“There is a great secret to winning that battle. Paul tells us, “For I am not ashamed of the gospel, because it is the power of God that brings salvation to everyone who believes” (Romans 1:16, NIV).”

No time like a time of suffering makes it easy to feel ashamed or doubtful of the Bible’s promises. When we go through hardship, or watch those we love struggle, how do we give voice to God’s countless assurances to walk with us, to love us and care for even the smallest details of our lives?

Worse yet, how do we claim God’s word when our trials have brought the brokenness of our own lives, our failures and poor choices, to the surface?

“Paul is one of God’s greatest examples to us,” Nicky continues. “He had hang-ups that nobody knew about…. In spite of those hang-ups, Paul was the one who received revelations of salvation, transformation and change. He was the one who stood in front of religious leaders, kings, people with the power to take his life, yet Paul wasn’t afraid of anything. He spoke the truth, and the Lord worked mighty miracles through Paul’s life.”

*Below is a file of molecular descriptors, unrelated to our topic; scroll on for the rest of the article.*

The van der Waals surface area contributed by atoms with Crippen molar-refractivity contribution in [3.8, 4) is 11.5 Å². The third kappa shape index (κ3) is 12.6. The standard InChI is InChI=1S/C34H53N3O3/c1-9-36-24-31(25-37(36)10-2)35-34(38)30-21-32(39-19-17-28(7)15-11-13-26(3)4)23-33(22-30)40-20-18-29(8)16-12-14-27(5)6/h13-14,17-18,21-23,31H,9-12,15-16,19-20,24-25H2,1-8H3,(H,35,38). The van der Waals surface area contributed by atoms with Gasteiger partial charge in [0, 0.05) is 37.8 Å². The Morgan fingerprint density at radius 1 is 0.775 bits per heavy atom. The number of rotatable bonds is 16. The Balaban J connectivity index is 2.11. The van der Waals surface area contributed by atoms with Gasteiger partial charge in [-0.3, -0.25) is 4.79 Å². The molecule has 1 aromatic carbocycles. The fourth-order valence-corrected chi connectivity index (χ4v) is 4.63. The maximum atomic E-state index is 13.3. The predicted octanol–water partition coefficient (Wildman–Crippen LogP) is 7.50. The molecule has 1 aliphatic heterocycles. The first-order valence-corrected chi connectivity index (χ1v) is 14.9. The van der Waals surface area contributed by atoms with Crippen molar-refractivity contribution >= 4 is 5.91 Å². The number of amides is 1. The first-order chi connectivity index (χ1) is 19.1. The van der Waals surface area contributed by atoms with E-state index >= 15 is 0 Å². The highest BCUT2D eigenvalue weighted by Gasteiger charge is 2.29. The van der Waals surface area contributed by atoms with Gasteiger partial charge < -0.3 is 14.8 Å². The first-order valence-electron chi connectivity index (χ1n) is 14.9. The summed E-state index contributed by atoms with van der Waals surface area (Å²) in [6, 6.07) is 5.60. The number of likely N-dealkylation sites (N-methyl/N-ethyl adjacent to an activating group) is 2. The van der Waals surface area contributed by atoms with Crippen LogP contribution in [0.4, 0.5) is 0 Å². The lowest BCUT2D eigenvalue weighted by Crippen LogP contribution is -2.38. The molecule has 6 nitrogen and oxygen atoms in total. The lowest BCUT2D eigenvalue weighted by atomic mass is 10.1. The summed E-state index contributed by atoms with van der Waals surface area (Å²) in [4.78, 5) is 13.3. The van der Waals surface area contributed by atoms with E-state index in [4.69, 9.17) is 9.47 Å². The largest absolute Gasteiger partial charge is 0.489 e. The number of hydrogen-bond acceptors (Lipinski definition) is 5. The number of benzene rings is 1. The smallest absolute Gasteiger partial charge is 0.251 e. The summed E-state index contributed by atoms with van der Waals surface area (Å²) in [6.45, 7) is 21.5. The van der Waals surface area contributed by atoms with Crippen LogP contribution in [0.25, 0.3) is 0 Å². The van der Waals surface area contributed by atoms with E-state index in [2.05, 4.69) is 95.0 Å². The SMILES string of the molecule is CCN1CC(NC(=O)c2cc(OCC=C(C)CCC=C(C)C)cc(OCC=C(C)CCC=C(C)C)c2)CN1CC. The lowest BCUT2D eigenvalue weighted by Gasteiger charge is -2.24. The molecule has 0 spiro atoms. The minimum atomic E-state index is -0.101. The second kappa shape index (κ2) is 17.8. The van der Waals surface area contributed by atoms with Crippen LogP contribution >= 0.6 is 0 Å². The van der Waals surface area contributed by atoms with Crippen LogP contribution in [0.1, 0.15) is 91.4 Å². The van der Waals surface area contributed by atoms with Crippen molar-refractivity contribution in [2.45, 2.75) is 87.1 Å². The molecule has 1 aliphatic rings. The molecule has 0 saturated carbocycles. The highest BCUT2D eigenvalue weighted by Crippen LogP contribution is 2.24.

Nicky concluded, “God will take your naked faith, no matter how small, and create a miracle bigger than you have ever dreamed or imagined. He has a history of using the insignificant to accomplish the impossible. ‘With man this is impossible, but not with God; all things are possible with God’ (Mark 10:27).”

Suffering is almost always messy and often cluttered by our own sins in addition to others’, but none of this negates God’s nature or the Word we have been given.

Through the Forge of Suffering

After losing two infant children and being diagnosed with a chronic illness, Vaneetha Rendall Risner wrote beautifully of her journey toward trusting and hoping in God through all of her life’s ups and downs.

“To find hope through suffering, I cannot be tied to a specific outcome. My hope is not that my situation will turn out a certain way, or that God will give me exactly what I want, but rather that God will always do what’s best for me. It is a living hope in a Savior who loves me, not in an outcome I feel entitled to. I need to trust that God wouldn’t allow anything that isn’t best for me, and that everything in my life is put there for my good (Romans 8:28).

“God’s love has been poured into me, and all of Scripture proclaims that love. The cross displays it and the Holy Spirit seals it.

“…when my hope is in a God whom I know loves me, God shapes me through my trials. When my son died, my faith was shaken, and I doubted everything around me. But when I cried out to God, he poured himself and his love into me. My faith grew stronger.